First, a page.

UNM School of Medicine

Visionary founding dean pioneers interdisciplinary program

Reginald Heber Fitz, MD

Dean of the UNM School of Medicine 1961-1968


Reprinted from UNMed Magazine (Summer 2012)

Never doubt that a small group of dedicated people changed the history of medicine in New Mexico – for that is exactly what happened. UNM President Tom Popejoy enlisted the aid of a UNM regent, the senate majority leader, the house speaker, and the NM Medical Society. Along with a $1,082,000 grant from W.K. Kellogg Foundation and $25,000 from the state legislature, New Mexico's two-year medical school was ready to take flight

Enter Reginald Heber Fitz, MD. A Harvard graduate (1945), he came to New Mexico from the University of Colorado Medical Center. Both his grandfather and father had been deans of Harvard Medical School. In addition, his years of involvement with medical schools and being highly connected in the world of medicine boded him well

Daring to Dream

Dr. Fitz was intrigued by Western Reserve University School of Medicine, which revolutionized medical education by integrating basic and clinical sciences in the early 1950s. His vision was for the UNM School of Medicine to become a four-year school. Therefore, as founding dean, he knew this was the opportunity to pursue his dream of a fully interdisciplinary enterprise. In the summer of 1961, Dean Fitz began his job seeking out facilities – a bottling plant and a mortuary – and searching to find like-minded faculty. In the beginning, he was the only faculty member, and he likes to muse, "… I had my faculty meeting in the bathtub, and I never had an argument – I was the only person there."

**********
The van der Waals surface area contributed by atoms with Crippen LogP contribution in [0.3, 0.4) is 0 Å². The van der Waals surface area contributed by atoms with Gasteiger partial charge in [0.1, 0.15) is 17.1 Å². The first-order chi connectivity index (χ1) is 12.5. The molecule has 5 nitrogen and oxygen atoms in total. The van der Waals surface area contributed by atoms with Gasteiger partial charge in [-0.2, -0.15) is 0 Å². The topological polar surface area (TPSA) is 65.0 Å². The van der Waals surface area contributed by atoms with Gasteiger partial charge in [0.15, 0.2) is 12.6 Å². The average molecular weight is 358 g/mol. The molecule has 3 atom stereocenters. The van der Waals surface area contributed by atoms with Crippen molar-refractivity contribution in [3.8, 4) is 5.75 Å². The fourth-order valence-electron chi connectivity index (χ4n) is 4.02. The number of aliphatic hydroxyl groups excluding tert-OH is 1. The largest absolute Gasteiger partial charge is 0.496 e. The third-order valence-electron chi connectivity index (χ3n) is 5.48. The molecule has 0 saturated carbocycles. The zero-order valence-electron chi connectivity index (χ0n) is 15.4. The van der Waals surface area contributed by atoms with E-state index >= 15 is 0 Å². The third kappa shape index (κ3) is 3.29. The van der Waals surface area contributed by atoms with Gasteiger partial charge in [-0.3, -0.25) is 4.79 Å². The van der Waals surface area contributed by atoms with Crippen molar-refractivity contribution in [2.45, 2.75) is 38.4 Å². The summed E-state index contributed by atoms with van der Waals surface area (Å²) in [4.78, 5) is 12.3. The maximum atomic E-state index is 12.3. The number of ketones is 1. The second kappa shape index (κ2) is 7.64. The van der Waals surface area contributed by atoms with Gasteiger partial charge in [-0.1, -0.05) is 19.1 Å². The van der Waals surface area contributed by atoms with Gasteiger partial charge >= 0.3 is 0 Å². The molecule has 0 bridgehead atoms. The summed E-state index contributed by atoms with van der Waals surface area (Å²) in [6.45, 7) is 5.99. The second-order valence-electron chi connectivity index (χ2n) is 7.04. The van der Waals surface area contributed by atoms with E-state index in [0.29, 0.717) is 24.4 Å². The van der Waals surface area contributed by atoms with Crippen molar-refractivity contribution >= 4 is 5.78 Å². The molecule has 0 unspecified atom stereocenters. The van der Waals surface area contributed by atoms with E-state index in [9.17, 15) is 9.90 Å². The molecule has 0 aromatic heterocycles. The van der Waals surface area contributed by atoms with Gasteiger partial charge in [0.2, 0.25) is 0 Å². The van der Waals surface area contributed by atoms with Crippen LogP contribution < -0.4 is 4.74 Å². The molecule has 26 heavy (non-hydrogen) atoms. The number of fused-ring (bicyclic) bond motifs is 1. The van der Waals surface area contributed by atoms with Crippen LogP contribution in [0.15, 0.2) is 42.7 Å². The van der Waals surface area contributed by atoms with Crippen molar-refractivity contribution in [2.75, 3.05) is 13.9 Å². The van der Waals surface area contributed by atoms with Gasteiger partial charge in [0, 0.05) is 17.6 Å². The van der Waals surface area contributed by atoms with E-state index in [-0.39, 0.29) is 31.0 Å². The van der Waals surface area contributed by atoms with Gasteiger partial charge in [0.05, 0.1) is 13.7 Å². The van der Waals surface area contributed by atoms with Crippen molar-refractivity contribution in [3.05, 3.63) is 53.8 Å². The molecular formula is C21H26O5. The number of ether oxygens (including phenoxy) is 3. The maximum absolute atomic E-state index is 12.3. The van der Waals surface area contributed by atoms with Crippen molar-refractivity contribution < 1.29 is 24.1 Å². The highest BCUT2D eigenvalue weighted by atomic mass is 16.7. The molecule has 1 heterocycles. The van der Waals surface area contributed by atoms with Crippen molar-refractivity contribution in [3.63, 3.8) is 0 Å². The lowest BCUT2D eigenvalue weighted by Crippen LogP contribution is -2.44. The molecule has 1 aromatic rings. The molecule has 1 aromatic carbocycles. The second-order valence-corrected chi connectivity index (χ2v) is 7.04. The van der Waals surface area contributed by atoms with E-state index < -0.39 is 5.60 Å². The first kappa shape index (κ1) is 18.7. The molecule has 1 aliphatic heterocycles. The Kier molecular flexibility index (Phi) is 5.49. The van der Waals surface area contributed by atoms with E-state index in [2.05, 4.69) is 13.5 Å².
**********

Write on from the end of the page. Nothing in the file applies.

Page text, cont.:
Knowing that his first chairpersons would be the backbone of medicine in the broadest term, Dean Fitz hired Solomon Papper, MD, chair of medicine, and Sidney Solomon, PhD, chair of physiology.

In praise of Dean Fitz, Dr. Solomon reflected, "Only a courageous, optimistic, and adventurous dreamer such as [Dean Fitz] could have accepted the appointment and really thought that it was possible to build a quality medical school in an economically lagging state with a population of less than one million … courage, optimism, a spirit of adventure, and an ability to dream were general characteristics of the faculty who had early appointments at this institution."

Engaging the community

As a tremendously social person, Dean Fitz built strong relationships with the private practice physicians in town, the Bernalillo County-Indian Hospital, and the administration and physicians at the Veterans Administration Hospital in Albuquerque. From the start, the VA hired most of the medical school faculty with the intention that they would eventually be employed by the medical school as soon as the school could afford to pay them a salary.

Meeting medical library standards

Understanding that the National Library of Medicine's standards would be critical to serving medical research and faculty needs and gaining accreditation, Dean Fitz involved President Popejoy, who then convinced the regents that it was necessary to have a separate medical library with a medical librarian and asserted "… whether it was right or not, that was the way it would be." And so it was.

Becoming a four-year program

In 1966, Governor Jack Campbell declared, "Our medical school has advanced to what I consider is certainly a national class medical school with the acquisition of the hospital facility and the rather extensive research program." And thus, the School of Medicine's four-year program as voted "in" by the State Legislature.

In June of 1968, 19 of the class's original students received their medical degrees – the first graduates of the UNM School of Medicine.

Comment on his time as founding dean

"As I look back on it, I don't think that the School could have done what it did without things happening the way they did in the beginning … I don't think, from a historical point of view, you can rethrow switches and, in fact, I think the outcome is so good now as I look at it. It's just pure delight."

When asked what he felt was his contribution, he posits, "I hired the right people, got out of their way and allowed it to happen."